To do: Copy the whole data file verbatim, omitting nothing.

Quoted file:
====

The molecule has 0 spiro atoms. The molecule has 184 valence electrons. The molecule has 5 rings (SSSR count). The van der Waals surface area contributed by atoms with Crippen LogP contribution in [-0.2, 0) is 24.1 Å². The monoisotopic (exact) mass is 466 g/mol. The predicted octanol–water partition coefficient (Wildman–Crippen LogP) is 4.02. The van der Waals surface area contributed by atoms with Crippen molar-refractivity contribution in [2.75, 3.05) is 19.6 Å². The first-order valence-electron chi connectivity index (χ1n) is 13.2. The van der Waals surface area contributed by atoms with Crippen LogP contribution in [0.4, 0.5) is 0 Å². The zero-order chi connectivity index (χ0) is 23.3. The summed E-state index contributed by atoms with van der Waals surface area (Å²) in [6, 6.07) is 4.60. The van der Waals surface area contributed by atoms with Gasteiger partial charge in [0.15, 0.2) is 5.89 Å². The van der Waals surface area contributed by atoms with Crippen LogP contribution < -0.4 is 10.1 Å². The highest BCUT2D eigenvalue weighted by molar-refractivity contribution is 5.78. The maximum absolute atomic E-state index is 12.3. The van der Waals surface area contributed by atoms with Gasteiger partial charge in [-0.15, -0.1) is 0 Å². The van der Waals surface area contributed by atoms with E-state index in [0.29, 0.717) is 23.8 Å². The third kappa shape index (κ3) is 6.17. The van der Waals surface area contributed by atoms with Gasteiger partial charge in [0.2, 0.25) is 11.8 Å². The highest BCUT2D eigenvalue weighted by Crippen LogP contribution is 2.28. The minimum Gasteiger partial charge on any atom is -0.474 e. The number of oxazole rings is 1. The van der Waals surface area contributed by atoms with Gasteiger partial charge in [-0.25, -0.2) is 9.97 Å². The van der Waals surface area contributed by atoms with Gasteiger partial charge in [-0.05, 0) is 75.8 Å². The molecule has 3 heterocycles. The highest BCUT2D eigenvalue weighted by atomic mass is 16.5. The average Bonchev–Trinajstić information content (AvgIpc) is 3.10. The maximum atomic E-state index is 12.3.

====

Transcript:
The molecule has 0 spiro atoms. The molecule has 184 valence electrons. The molecule has 5 rings (SSSR count). The van der Waals surface area contributed by atoms with Crippen LogP contribution in [-0.2, 0) is 24.1 Å². The monoisotopic (exact) mass is 466 g/mol. The predicted octanol–water partition coefficient (Wildman–Crippen LogP) is 4.02. The van der Waals surface area contributed by atoms with Crippen molar-refractivity contribution in [2.75, 3.05) is 19.6 Å². The first-order valence-electron chi connectivity index (χ1n) is 13.2. The van der Waals surface area contributed by atoms with Crippen LogP contribution in [0.4, 0.5) is 0 Å². The zero-order chi connectivity index (χ0) is 23.3. The summed E-state index contributed by atoms with van der Waals surface area (Å²) in [6, 6.07) is 4.60. The van der Waals surface area contributed by atoms with Gasteiger partial charge in [0.15, 0.2) is 5.89 Å². The van der Waals surface area contributed by atoms with Crippen LogP contribution < -0.4 is 10.1 Å². The highest BCUT2D eigenvalue weighted by molar-refractivity contribution is 5.78. The maximum absolute atomic E-state index is 12.3. The van der Waals surface area contributed by atoms with Gasteiger partial charge in [-0.15, -0.1) is 0 Å². The van der Waals surface area contributed by atoms with E-state index in [0.29, 0.717) is 23.8 Å². The third kappa shape index (κ3) is 6.17. The van der Waals surface area contributed by atoms with Gasteiger partial charge in [0.2, 0.25) is 11.8 Å². The highest BCUT2D eigenvalue weighted by Crippen LogP contribution is 2.28. The minimum Gasteiger partial charge on any atom is -0.474 e. The number of oxazole rings is 1. The van der Waals surface area contributed by atoms with Gasteiger partial charge in [-0.25, -0.2) is 9.97 Å². The van der Waals surface area contributed by atoms with Gasteiger partial charge in [-0.05, 0) is 75.8 Å². The molecule has 3 heterocycles. The highest BCUT2D eigenvalue weighted by atomic mass is 16.5. The average Bonchev–Trinajstić information content (AvgIpc) is 3.10. The maximum atomic E-state index is 12.3.